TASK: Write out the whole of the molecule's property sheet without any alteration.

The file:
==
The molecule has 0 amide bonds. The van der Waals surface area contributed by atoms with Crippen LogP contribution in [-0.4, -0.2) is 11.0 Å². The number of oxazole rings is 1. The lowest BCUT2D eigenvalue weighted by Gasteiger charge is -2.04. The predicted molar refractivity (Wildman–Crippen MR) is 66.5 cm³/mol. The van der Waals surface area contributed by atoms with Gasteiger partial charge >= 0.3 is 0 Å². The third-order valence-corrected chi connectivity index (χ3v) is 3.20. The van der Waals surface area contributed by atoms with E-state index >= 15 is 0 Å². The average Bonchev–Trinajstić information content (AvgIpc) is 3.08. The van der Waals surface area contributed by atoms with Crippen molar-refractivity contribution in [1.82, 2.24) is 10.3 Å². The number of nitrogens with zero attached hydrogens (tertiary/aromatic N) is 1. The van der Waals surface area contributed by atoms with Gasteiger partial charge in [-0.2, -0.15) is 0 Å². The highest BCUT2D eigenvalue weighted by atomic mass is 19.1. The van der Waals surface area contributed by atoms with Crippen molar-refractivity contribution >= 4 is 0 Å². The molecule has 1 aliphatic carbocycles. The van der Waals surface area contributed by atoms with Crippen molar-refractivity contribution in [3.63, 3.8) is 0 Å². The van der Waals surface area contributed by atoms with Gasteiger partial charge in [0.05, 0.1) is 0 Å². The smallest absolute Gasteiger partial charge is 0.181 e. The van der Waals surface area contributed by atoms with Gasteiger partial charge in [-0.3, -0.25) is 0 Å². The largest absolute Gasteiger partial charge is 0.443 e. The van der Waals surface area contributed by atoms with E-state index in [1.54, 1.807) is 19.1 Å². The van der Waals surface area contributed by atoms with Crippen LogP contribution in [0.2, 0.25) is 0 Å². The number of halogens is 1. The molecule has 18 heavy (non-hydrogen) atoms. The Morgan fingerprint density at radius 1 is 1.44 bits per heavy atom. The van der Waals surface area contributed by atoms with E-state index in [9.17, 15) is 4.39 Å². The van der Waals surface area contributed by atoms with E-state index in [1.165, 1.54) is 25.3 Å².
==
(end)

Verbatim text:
The molecule has 0 amide bonds. The van der Waals surface area contributed by atoms with Crippen LogP contribution in [-0.4, -0.2) is 11.0 Å². The number of oxazole rings is 1. The lowest BCUT2D eigenvalue weighted by Gasteiger charge is -2.04. The predicted molar refractivity (Wildman–Crippen MR) is 66.5 cm³/mol. The van der Waals surface area contributed by atoms with Gasteiger partial charge >= 0.3 is 0 Å². The third-order valence-corrected chi connectivity index (χ3v) is 3.20. The van der Waals surface area contributed by atoms with E-state index >= 15 is 0 Å². The average Bonchev–Trinajstić information content (AvgIpc) is 3.08. The van der Waals surface area contributed by atoms with Crippen molar-refractivity contribution in [1.82, 2.24) is 10.3 Å². The number of nitrogens with zero attached hydrogens (tertiary/aromatic N) is 1. The van der Waals surface area contributed by atoms with Gasteiger partial charge in [-0.2, -0.15) is 0 Å². The highest BCUT2D eigenvalue weighted by atomic mass is 19.1. The van der Waals surface area contributed by atoms with Crippen molar-refractivity contribution >= 4 is 0 Å². The molecule has 1 aliphatic carbocycles. The van der Waals surface area contributed by atoms with Crippen molar-refractivity contribution in [3.63, 3.8) is 0 Å². The van der Waals surface area contributed by atoms with Gasteiger partial charge in [0.05, 0.1) is 0 Å². The smallest absolute Gasteiger partial charge is 0.181 e. The van der Waals surface area contributed by atoms with Gasteiger partial charge in [-0.3, -0.25) is 0 Å². The largest absolute Gasteiger partial charge is 0.443 e. The van der Waals surface area contributed by atoms with E-state index in [1.54, 1.807) is 19.1 Å². The van der Waals surface area contributed by atoms with Crippen LogP contribution in [0.2, 0.25) is 0 Å². The number of halogens is 1. The molecule has 18 heavy (non-hydrogen) atoms. The Morgan fingerprint density at radius 1 is 1.44 bits per heavy atom. The van der Waals surface area contributed by atoms with E-state index in [9.17, 15) is 4.39 Å². The van der Waals surface area contributed by atoms with E-state index in [1.165, 1.54) is 25.3 Å².